Gafni, 50, has come up with a cardboard bicycle made of 100 per cent recycled materials.
The bike is inexpensive – so far it only costs $9 per unit to make and could sell for as little as $20 – and can potentially be used anywhere around the world, from crowded Third World cities to small villages in Africa.
Gafni has conducted many tests on the cardboard material he used to make the bike, and all have come back positive: the bike is durable and able to withstand many types of extreme weather conditions.
He says he coats the cardboard, made of wood pulp, with an undisclosed organic compound to make the material both waterproof and fireproof.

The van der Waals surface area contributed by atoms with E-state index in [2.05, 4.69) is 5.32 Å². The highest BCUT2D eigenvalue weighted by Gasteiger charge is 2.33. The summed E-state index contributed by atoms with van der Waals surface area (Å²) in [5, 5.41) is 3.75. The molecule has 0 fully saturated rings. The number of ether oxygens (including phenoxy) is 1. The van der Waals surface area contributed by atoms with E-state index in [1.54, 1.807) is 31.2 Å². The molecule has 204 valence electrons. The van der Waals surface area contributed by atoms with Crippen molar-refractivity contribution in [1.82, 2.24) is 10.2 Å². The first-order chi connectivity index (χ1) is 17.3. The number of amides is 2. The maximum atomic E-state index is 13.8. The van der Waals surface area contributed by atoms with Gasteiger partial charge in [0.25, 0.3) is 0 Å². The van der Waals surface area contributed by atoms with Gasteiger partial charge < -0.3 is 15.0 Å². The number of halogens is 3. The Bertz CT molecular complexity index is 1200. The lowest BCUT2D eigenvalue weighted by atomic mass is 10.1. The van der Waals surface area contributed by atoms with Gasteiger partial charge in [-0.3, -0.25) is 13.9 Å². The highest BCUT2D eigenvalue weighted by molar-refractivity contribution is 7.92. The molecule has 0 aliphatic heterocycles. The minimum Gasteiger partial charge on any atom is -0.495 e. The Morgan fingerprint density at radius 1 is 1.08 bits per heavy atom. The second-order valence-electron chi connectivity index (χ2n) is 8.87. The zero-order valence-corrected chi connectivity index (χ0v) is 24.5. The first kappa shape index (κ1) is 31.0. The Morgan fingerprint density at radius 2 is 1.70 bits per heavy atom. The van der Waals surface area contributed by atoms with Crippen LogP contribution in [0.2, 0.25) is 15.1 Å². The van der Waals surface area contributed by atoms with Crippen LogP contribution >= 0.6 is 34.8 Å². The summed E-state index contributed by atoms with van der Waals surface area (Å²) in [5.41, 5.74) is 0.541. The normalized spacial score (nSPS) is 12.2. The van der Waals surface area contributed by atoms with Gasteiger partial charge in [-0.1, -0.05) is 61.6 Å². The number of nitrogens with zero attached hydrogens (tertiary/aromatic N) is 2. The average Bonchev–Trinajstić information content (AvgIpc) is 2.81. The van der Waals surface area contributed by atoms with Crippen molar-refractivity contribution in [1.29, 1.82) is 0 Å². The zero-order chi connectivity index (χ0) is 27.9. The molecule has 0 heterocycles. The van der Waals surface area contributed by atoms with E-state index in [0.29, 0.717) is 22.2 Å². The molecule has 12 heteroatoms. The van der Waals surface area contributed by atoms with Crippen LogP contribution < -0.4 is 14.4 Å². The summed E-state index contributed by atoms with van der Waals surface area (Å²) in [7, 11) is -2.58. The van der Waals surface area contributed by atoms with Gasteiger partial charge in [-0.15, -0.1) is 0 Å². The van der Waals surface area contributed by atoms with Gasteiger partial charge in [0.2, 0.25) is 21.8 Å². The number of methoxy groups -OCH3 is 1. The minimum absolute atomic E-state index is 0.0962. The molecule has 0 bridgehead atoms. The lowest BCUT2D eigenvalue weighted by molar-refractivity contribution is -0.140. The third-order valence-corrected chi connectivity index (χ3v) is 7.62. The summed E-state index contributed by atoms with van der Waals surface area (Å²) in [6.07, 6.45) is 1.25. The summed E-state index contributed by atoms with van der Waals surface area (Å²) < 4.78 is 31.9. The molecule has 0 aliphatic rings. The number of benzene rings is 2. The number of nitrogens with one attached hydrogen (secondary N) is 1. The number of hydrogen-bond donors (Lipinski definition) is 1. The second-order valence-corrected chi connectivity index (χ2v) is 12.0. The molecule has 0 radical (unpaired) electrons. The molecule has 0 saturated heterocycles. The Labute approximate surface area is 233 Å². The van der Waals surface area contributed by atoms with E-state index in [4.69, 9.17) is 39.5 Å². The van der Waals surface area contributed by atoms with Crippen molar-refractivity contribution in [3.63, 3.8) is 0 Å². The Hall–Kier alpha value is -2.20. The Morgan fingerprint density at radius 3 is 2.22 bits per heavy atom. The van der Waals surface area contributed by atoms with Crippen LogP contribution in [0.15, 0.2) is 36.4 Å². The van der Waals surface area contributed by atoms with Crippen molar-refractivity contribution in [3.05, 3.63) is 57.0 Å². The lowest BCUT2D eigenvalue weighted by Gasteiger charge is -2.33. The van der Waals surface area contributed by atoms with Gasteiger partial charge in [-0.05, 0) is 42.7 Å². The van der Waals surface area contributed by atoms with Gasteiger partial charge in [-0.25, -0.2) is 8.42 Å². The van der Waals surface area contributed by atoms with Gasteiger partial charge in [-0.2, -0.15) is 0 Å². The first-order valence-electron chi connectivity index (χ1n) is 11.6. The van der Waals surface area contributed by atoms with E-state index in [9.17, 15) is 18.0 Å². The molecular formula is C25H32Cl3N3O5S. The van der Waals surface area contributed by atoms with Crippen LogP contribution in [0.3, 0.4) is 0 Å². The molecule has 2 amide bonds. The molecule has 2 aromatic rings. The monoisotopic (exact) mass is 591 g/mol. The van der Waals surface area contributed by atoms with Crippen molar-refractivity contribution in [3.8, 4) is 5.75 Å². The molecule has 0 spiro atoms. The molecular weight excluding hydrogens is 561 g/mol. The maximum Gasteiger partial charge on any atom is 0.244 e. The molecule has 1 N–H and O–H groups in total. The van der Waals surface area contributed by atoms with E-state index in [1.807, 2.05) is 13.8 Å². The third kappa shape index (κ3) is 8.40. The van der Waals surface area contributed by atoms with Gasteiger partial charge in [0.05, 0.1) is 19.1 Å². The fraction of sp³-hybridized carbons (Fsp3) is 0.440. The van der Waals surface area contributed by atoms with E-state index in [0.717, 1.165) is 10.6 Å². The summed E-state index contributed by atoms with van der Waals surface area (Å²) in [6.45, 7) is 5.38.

“I’m repeatedly surprised at just how strong this material is. It is amazing. Once we are ready to go to production, the bike will have no metal parts at all,” Gafni told Reuters.
His business partner, Nimrod Elmish, said, “This is a real game-changer. It changes… the way products are manufactured and shipped. It causes factories to be built everywhere instead of moving production to cheaper labor markets. Everything that we have known in the production world can change”
Also Elmish said that the pair’s business model means that rebates for using “green” materials could entirely cancel out the production costs, which could allow the bicycles to be given away for free in poor countries.
This will be of advantage to the people in need of the bikes, and it’s for a great cause.